The Link between Drucker’s Questions for Innovation and Continuous Improvement Methodologies


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Peter Drucker can be seen as the founder of scientific management, calling for the collection of data and deliberate decision making towards specific goals. This concept is what allowed the United States to shift from a civilian to wartime economy and produce more tanks and planes in six months than the Germans though the US could produce in five years, allowing the United States to win World War 2. While that is in the past, Drucker’s insights on the methodical cultivation of innovation and process improvement remain not only relevant today but intertwined with the steps you need to take to improve your operations tomorrow.

Drucker’s Four Questions on Innovation:

1. What do you have to abandon to create innovation?

Drucker considered the most important and most difficult step of innovation. You must abandon what is no longer profitable, the products and services that are on the decline, the zombie projects that take up time and resources from the future bread and butter of the company. And you have to abandon projects that were tried and failed instead of continually trying to launch what won’t fly in today’s market, so you can develop what will work.

2.       Do you systematically seek opportunities?

Does your business have a plan to identify new niches or customer market segments for existing products? Do you have processes to capture customer suggestions or do focus groups to identify what you can improve in your current product, service of it or distribution? Do you capture ideas from your own staff on how to improve your processes or procedures?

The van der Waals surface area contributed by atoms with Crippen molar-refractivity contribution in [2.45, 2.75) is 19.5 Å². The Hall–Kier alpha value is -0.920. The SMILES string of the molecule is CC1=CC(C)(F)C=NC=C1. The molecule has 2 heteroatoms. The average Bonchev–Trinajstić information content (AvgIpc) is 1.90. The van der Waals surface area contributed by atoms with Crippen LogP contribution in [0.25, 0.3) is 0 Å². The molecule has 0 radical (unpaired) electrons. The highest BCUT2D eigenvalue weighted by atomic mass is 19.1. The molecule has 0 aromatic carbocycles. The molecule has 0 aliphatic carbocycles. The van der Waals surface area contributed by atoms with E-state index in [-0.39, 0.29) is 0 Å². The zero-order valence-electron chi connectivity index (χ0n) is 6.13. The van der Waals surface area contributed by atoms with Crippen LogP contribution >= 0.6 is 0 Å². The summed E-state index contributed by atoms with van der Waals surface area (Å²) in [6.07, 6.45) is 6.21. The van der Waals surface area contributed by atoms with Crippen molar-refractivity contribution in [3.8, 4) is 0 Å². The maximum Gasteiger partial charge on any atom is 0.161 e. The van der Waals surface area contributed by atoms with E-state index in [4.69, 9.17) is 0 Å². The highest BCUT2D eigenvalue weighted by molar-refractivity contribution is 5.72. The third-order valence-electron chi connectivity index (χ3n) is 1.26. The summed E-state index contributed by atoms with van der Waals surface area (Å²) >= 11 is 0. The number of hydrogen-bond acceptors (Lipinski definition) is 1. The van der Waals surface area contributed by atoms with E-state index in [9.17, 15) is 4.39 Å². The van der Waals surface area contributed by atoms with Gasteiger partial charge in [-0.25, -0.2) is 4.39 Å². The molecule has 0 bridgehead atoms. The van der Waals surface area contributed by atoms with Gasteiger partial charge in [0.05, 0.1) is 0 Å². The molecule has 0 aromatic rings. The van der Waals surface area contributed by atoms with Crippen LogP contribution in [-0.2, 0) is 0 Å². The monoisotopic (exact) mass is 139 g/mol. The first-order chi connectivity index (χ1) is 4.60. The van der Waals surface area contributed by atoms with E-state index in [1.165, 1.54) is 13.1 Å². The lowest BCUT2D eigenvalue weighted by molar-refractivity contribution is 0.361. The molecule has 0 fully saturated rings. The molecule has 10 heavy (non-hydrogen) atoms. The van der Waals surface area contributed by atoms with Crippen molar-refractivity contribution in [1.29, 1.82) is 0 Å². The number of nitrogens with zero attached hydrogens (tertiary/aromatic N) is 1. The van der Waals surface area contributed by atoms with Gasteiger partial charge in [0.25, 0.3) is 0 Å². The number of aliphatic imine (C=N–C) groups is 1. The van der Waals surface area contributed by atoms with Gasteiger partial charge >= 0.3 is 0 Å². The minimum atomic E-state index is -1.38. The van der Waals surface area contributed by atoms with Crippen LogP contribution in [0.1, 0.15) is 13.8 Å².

3.       Do you have a disciplined process for converting ideas into practical solutions?

This question is the keystone of most continuous process improvement methodologies. Do you have a disciplined plan for measuring the as is state of operations, quality, delivery or other requirements of quality? After you’ve determined opportunities, you have the ability to plan how you’re going to make changes to better meet customer requirements or meet them for a lower price, with fewer resources or better performance.
Perhaps you’re implementing lean concepts to reduce waste and earn environmental certifications the customer sees as a mark of distinction. Perhaps you’re using Six Sigma to improve the quality of your product or improve the manufacturing process to reduce rework and its associated costs. Incremental improvements in the efficiency and performance of the production line can reduce manufacturing costs and improve profits, though whether this results in lower priced products or margin to integrate new features for the same price depends on the product itself.

All of these continuous process improvement methodologies are a variation of the plan–do–check–act Deming is credited for or Define, Measure, Analyze, Improve and Control cycle.

4.    Does your innovation strategy work?

You have to have a plan to define the state of operations, collect the data, determine how best to proceed, make the changes and then verify that the change had the desired effect or verify that it worked. This is where the last step, whether a check or verification, is to make certain the change worked. If it failed, you either roll back the changes or study what to do instead. What you cannot do is make changes, assume they work and move on to the next project.

Another version of the innovation strategy innovation is studying the positioning of the product relative to the customer’s desires, expectations and position. You may need to alter the product to fit changing customer expectations, develop new products to be first in a new market, adapt to fit market and industry changes, update to integrate new knowledge into product design or business operations or alter your product line to suit demographic changes.
Constantly studying the state of the market and your product’s performance relative to competitors is part of this, and that market analysis, especially the emotional intelligence direct from customers, can give you information you need for future process improvements. For example, if customers expect the products to arrive in five days and your average is four days, many customers are getting their products on days six and seven. Now you know the next process improvement project to tackle – reducing delivery times for those customers.


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